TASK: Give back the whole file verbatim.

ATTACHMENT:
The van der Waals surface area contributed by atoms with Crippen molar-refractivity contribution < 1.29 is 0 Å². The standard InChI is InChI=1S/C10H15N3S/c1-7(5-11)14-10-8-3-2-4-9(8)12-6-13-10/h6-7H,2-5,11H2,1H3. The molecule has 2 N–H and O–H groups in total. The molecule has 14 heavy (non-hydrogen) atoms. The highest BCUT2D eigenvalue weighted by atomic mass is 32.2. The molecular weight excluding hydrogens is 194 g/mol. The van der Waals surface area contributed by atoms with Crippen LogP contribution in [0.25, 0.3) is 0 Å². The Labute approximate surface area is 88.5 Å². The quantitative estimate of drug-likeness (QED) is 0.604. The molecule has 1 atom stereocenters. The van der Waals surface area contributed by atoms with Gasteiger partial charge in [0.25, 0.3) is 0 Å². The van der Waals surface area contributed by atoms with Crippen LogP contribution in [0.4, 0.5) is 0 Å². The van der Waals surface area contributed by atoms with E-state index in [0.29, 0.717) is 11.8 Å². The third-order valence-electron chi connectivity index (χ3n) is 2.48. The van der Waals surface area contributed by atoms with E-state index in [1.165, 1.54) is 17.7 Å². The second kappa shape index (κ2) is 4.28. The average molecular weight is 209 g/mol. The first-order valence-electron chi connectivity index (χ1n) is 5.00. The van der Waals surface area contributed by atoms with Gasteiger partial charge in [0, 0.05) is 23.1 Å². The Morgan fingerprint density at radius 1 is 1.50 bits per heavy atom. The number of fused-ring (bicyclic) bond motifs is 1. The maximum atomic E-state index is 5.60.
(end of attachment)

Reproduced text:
The van der Waals surface area contributed by atoms with Crippen molar-refractivity contribution < 1.29 is 0 Å². The standard InChI is InChI=1S/C10H15N3S/c1-7(5-11)14-10-8-3-2-4-9(8)12-6-13-10/h6-7H,2-5,11H2,1H3. The molecule has 2 N–H and O–H groups in total. The molecule has 14 heavy (non-hydrogen) atoms. The highest BCUT2D eigenvalue weighted by atomic mass is 32.2. The molecular weight excluding hydrogens is 194 g/mol. The van der Waals surface area contributed by atoms with Crippen LogP contribution in [0.25, 0.3) is 0 Å². The Labute approximate surface area is 88.5 Å². The quantitative estimate of drug-likeness (QED) is 0.604. The molecule has 1 atom stereocenters. The van der Waals surface area contributed by atoms with Gasteiger partial charge in [0.25, 0.3) is 0 Å². The van der Waals surface area contributed by atoms with Crippen LogP contribution in [0.4, 0.5) is 0 Å². The van der Waals surface area contributed by atoms with E-state index in [0.29, 0.717) is 11.8 Å². The third-order valence-electron chi connectivity index (χ3n) is 2.48. The van der Waals surface area contributed by atoms with E-state index in [1.165, 1.54) is 17.7 Å². The second kappa shape index (κ2) is 4.28. The average molecular weight is 209 g/mol. The first-order valence-electron chi connectivity index (χ1n) is 5.00. The van der Waals surface area contributed by atoms with Gasteiger partial charge in [0, 0.05) is 23.1 Å². The Morgan fingerprint density at radius 1 is 1.50 bits per heavy atom. The number of fused-ring (bicyclic) bond motifs is 1. The maximum atomic E-state index is 5.60.